For four decades, Pendleton Place has been looking out for abused and neglected children. In recent years, the nonprofit has worked to identify gaps in child welfare and domestic violence services and now also supports the entire family, equipping them with the skills to rebuild and stay together.
Starting from scratch
Colorado resident Sheila Lee, 79, remembers when she was living in Greenville and as a member of the Junior League, assisting in the search for a project to benefit the entire community.
After Lee and friends Tunkie Riley, Charlotte Sloan and Caroline Johnstone talked with members of law enforcement and the Department of Social Services, “we found out there was a huge need for a halfway house for abused and battered children,” said Lee.
Children had no safe place to stay when they were removed from their homes, she said. “The further we got [in research], the greater the project burned in our hearts. And that’s why we started Pendleton Place.”
The group set out to raise funds, tapping into local resources. Lee’s husband worked in textile sales and they knew plenty of people in the corporate world, she said.
“None of us seemed to have any problem begging for money,” she said. They also discovered contacts through their husbands, then-legislator Dick Riley, businessman Ned Sloan and attorney Johnny Johnstone.
“We just started it and it just built … people have a compassion for children and their needs,” she said.
Within two years, the women had raised enough funds to launch Pendleton Place in 1975. A three-story home was established that could house 13 children.
Filling the need
As the need grew, local bank executive Wilbur Bridgers helped create an endowment and launched a fundraising effort for a larger facility, which opened in 2000. The building was dedicated to him in 2008.
“Pendleton Place was created by the community for the community,” said Executive Director Laurie Rovin. “Through the years we have provided a safe home, ensured access to education and medical care. Today, we have diversified our services to better produce long-term impact by supporting the needs of the child and their family.”
Looking back on what she helped to start, Lee said, “I think it’s fabulous. It’s been a project that has been blessed.”
The need for supporting children and young people still exists, she said. “If we can just capture them [young people] and help them on a path to success and rightful living, then that’s what we need to be doing.”
Assessment Center: Multiple agencies evaluate families to identify the root causes of neglect or abuse and recommend changes for improving the well-being of children.
Connections Count: Support and mentoring for young adults.
Family Bridges: Safe custody exchange, parent education and supervised visitation.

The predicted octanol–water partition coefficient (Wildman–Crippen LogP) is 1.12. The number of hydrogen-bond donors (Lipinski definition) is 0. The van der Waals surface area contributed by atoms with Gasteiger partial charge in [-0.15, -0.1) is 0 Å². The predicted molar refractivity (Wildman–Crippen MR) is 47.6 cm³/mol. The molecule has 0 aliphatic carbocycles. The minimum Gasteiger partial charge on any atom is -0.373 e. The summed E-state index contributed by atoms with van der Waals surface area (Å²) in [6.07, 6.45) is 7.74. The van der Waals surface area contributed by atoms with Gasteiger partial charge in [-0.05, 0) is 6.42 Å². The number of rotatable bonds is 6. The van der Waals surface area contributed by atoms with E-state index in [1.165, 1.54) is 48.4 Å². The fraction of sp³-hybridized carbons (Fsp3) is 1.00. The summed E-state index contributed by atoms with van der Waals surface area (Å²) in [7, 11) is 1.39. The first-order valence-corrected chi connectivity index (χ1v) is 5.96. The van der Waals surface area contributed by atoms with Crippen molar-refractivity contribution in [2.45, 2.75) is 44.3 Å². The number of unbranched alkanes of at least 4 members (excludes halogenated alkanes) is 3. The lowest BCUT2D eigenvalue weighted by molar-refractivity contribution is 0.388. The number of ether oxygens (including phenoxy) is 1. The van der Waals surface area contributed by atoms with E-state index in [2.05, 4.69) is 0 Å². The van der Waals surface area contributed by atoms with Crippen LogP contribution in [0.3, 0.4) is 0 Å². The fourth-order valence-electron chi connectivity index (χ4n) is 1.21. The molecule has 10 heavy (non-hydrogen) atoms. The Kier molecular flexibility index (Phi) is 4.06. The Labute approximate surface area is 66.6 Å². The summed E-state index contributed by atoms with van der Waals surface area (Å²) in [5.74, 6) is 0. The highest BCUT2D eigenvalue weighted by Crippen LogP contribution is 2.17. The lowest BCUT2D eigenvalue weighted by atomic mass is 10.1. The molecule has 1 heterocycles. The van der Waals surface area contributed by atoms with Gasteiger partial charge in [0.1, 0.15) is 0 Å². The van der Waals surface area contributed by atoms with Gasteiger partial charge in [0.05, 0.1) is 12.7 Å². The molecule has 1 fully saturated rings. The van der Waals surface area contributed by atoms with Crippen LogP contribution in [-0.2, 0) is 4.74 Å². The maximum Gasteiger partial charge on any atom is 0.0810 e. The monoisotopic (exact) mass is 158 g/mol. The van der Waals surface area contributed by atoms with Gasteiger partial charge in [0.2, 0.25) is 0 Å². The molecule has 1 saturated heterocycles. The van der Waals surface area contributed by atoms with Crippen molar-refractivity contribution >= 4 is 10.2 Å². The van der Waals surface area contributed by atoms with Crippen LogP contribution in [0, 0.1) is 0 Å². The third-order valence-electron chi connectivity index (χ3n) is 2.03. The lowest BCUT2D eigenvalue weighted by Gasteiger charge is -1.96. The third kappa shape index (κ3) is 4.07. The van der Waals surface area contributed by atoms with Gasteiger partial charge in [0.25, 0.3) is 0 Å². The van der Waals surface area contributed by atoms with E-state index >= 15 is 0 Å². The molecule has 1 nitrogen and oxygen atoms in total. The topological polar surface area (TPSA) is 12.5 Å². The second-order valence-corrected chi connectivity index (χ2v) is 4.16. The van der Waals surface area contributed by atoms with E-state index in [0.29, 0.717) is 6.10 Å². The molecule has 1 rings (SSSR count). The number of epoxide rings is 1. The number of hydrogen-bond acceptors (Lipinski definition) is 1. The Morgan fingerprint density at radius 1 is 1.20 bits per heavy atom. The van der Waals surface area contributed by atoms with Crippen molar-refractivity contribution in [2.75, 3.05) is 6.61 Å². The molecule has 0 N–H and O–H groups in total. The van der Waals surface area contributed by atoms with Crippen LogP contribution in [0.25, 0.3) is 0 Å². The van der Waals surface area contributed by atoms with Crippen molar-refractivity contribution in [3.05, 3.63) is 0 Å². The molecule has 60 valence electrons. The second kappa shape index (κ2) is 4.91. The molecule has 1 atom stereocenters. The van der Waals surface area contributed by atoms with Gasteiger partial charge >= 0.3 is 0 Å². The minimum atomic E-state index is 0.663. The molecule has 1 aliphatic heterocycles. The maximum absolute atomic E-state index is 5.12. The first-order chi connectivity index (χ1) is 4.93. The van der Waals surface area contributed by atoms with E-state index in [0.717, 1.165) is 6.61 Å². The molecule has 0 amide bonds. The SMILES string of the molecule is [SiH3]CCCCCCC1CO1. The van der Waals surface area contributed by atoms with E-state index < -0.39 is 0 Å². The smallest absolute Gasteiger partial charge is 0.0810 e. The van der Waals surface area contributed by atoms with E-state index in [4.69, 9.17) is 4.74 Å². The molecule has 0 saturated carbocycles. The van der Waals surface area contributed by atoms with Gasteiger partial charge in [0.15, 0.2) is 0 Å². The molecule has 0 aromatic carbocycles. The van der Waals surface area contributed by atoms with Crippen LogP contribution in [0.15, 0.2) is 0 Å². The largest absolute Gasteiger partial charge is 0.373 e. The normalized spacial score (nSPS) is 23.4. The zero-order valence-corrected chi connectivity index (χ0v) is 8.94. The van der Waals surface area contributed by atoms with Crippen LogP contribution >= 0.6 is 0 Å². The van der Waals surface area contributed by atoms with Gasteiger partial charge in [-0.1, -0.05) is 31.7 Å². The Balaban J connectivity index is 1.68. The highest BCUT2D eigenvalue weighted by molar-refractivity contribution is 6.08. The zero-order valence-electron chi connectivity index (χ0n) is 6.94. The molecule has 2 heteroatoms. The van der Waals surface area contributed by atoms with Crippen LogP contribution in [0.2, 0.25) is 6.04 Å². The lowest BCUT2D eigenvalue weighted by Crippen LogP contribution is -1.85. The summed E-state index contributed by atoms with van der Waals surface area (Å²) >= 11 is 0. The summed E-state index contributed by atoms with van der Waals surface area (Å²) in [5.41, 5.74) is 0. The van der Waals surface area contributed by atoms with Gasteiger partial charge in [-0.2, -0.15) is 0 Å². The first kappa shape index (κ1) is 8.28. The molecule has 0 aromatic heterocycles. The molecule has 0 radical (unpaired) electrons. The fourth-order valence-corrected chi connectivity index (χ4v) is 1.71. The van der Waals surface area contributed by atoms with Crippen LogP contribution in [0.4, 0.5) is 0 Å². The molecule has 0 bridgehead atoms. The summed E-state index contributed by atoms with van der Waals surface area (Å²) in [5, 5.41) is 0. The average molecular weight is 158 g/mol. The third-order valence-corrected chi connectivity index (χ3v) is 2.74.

Smith House: Residential home for teen girls.
Two success stories
Shambray, 21, learned about the Connections Count program through a friend. She was living with her mother, she says, but had no transportation or job. After three weeks in the program, she found one.
“After that everything started falling into place,” she said. Pendleton Place helped her with supplies, clothes and diapers for her five-month-old baby when she wasn’t working. Now, after almost a year in the program, Shambray has steady work and is ready to return to school.
“I just needed that push and extra hand that I knew someone was there to help me. If there’s anything I needed help with, it was there,” she said. She’s considering studying criminal justice and pursuing work as a probation officer.
“A lot of things have changed in eight months,” she said. “Without them, I don’t think I would have gotten this far.”
While she was in the eighth grade, Sierra lived at Pendleton Place for several months after leaving a foster home placement that didn’t work out.
The staff helped Sierra to learn about manners, work skills, teamwork and taking responsibility by doing chores, she said. Pendleton Place staff “allowed me to see my family a lot, to where it wasn’t that hard to be away.”
She helped care for the younger children and especially enjoyed painting with a visiting artist. “All the staff were really nice and it felt like I was with family,” she said.
When she was due to be moved to a different home, Sierra wrote a letter petitioning to stay, she said. She lived at Pendleton Place for nearly four months and then went to live with her grandmother.
Now 17 and a senior in high school, Sierra said, “Pendleton Place by far was the best experience I had within a DSS-ordered home. At first it was hard being taken away from my family and that was horrible, but I do not regret the experience I had [at Pendleton Place] and I wouldn’t take it back.”
“They were very kind and very inspiring to her,” said Sierra’s grandmother Laurie.
“The staff was fabulous and I won’t forget my experience there – and it did change my life,” Sierra said.
Lend a hand // Pendleton Place can always use volunteers and donations. Visit pendletonplace.org to learn more.